The other day, you'll recall, Scott Reusser announced that he was "torn" over repealing the Seventeenth Amendment, which weakened the role of the states in the federalist system. Before the Amendment, the state legislatures chose U.S. senators. The Amendment provided instead for the direct popular election of U.S. senators. Most of us (by my rough count) came down on the side of repeal.
After reading all this, Ricochet fan and law professor Todd Zywicki dropped me a line, giving me two items--and both are so rich I thought I'd pass them right along.
For Todd's expert argument on behalf of repeal--read it, Scott Reusser, and you'll no longer feel torn--click here.
Todd's second item? An article in the National Law Journal reporting on the nascent repeal movement. The article lies behind a paywall, but herewith a few choice excerpts:
The long-forgotten 17th Amendment--the one that gave us direct election of senators--has suddenly moved to center stage in the new debate over constitutional first principles fostered by the Tea Party movement...Still. We can dream, can't we?
Zywicki said he was surprised at first when the Tea Party movement, with its populist orientation, embraced repeal of the 17th Amendment, which appears to be 'somewhat anti-democratic,' because it would take away popular election of senators.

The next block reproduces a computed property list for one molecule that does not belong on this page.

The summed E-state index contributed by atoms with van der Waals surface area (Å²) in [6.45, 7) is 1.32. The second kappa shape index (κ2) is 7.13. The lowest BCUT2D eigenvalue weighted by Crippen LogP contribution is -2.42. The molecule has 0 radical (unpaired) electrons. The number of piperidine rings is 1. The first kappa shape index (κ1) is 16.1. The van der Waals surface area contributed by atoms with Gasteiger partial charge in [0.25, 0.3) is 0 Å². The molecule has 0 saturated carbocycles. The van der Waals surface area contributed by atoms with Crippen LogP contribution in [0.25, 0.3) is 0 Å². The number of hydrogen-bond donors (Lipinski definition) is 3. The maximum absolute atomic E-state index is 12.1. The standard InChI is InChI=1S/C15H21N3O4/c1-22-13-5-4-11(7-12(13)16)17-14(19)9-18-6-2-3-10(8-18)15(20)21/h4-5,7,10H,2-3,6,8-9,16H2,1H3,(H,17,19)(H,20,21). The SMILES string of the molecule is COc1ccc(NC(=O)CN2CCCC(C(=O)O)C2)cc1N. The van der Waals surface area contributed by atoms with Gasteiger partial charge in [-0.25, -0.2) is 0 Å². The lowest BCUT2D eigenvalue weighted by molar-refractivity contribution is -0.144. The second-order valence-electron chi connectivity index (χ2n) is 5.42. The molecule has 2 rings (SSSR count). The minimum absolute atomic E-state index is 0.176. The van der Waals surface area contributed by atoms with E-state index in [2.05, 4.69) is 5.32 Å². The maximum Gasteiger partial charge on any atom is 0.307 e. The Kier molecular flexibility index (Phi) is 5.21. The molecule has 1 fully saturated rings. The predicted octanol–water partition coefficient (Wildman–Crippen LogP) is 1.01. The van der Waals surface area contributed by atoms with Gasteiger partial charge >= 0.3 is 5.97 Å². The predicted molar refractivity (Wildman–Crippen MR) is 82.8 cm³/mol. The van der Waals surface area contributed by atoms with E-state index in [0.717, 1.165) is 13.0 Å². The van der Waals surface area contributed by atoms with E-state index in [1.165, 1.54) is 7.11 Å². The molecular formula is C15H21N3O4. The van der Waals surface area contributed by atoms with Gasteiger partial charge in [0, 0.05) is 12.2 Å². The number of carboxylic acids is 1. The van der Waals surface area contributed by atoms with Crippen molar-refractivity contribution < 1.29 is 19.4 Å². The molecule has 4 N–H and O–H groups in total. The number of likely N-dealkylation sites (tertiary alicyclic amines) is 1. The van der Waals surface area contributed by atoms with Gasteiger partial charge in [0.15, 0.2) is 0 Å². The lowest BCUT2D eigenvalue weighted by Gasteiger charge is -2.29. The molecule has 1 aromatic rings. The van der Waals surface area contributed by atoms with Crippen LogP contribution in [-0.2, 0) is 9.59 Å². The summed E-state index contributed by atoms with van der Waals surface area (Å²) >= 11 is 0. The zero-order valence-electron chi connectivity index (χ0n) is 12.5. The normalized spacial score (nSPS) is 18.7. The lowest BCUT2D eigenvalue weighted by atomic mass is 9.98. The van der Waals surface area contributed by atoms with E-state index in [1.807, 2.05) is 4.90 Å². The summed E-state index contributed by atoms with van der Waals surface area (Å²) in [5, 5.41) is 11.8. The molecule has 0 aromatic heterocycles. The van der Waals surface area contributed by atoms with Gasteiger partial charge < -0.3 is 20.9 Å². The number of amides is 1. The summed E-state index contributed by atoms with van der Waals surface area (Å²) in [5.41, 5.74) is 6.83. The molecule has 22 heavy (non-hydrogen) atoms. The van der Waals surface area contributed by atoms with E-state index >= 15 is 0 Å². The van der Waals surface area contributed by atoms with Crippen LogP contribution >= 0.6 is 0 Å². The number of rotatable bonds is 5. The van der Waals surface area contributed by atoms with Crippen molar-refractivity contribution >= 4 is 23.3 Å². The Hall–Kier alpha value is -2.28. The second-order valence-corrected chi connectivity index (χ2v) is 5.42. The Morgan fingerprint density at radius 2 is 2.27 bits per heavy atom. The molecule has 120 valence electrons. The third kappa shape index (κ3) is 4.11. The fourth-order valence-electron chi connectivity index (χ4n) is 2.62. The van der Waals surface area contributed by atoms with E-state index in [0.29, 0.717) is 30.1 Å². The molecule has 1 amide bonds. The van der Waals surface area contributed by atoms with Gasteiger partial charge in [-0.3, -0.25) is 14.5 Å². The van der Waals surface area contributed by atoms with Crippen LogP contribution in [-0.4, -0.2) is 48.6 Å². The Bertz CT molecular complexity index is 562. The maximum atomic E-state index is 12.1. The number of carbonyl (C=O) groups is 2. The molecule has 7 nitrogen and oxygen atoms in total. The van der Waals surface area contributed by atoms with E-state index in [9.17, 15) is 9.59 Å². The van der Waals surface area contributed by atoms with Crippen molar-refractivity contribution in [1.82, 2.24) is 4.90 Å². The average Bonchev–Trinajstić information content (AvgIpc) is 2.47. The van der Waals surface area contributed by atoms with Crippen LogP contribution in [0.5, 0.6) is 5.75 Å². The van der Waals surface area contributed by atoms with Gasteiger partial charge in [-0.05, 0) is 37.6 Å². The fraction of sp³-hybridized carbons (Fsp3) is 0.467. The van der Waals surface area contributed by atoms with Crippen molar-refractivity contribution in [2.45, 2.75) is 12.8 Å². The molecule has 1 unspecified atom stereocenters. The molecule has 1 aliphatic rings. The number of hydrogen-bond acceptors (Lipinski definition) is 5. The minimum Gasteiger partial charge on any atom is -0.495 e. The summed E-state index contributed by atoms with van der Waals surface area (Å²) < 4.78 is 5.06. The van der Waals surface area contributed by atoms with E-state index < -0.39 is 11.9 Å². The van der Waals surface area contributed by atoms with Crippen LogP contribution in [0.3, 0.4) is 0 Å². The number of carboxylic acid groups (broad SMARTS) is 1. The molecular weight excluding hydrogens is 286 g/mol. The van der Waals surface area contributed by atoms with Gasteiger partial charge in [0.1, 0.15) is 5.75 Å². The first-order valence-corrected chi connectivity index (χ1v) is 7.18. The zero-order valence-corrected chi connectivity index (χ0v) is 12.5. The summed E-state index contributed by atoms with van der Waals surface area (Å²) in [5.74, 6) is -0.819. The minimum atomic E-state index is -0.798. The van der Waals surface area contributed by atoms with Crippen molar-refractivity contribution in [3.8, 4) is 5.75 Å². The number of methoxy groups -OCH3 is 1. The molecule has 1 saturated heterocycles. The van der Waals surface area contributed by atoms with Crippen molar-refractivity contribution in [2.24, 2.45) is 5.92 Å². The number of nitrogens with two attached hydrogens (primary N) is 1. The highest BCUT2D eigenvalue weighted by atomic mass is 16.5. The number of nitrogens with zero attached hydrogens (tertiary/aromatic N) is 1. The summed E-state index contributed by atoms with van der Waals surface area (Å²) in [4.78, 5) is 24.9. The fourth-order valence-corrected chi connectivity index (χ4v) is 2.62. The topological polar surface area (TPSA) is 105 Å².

But he agrees with the analysis that, if the 17th Amendment had never been adopted, the Senate--and Congress--would not be the institutions they are today. Instead of being elected the same way as House members, they would be much more strongly tied to the interests of their states. 'It's my firm belief that 'Obamacare' would not have happened,' Zywicki said, because it overrides state prerogatives in significant ways. Unfunded mandates would not have proliferated, he added. 'There has been more federal activity of all kinds, ' since the 17th Amendment came into being, Zywicki said...
[I]n the end even Zywicki, who has beat the drums for repealing the 17th Amendment for so long, thinks it's very unlikely to happen 'in my lifetime,' in part because it seems anti-democratic, and in part because the constitutional amendment process would require two thirds of the existing Senate to approve. New senators like Mike Lee [the Tea Party candidate, just elected to the U.S. Senate from Utah, who, like Todd Zywicki, opposes the 17th Amendment] offer a glimmer of hope, but even Lee in a postelection interview also said he did not envision repealing the amendment in his lifetime. Zywicki is 44, and Lee is 39.
Friday, November 26, 2010
That Dratted Seventeenth Amendment
That Dratted Seventeenth Amendment; Peter Robinson; ricochet.com